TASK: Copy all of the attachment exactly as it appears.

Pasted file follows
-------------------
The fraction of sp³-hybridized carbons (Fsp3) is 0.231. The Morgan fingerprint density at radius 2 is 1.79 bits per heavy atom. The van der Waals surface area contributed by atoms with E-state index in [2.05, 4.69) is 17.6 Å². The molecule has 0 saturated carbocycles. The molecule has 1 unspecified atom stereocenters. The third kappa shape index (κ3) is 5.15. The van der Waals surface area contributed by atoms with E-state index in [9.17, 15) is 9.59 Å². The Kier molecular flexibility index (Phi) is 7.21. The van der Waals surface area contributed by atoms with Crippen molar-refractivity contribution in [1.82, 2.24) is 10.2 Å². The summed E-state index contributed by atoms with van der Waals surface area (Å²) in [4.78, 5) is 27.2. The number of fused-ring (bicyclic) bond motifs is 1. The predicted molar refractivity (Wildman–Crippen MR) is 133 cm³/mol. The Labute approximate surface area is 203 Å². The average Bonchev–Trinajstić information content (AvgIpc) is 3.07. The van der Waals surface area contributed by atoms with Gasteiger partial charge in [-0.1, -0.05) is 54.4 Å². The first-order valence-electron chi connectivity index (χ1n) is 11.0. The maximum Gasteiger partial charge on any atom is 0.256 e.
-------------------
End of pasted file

The fraction of sp³-hybridized carbons (Fsp3) is 0.231. The Morgan fingerprint density at radius 2 is 1.79 bits per heavy atom. The van der Waals surface area contributed by atoms with E-state index in [2.05, 4.69) is 17.6 Å². The molecule has 0 saturated carbocycles. The molecule has 1 unspecified atom stereocenters. The third kappa shape index (κ3) is 5.15. The van der Waals surface area contributed by atoms with E-state index in [9.17, 15) is 9.59 Å². The Kier molecular flexibility index (Phi) is 7.21. The van der Waals surface area contributed by atoms with Crippen molar-refractivity contribution in [1.82, 2.24) is 10.2 Å². The summed E-state index contributed by atoms with van der Waals surface area (Å²) in [4.78, 5) is 27.2. The number of fused-ring (bicyclic) bond motifs is 1. The predicted molar refractivity (Wildman–Crippen MR) is 133 cm³/mol. The Labute approximate surface area is 203 Å². The average Bonchev–Trinajstić information content (AvgIpc) is 3.07. The van der Waals surface area contributed by atoms with Gasteiger partial charge in [-0.1, -0.05) is 54.4 Å². The first-order valence-electron chi connectivity index (χ1n) is 11.0. The maximum Gasteiger partial charge on any atom is 0.256 e.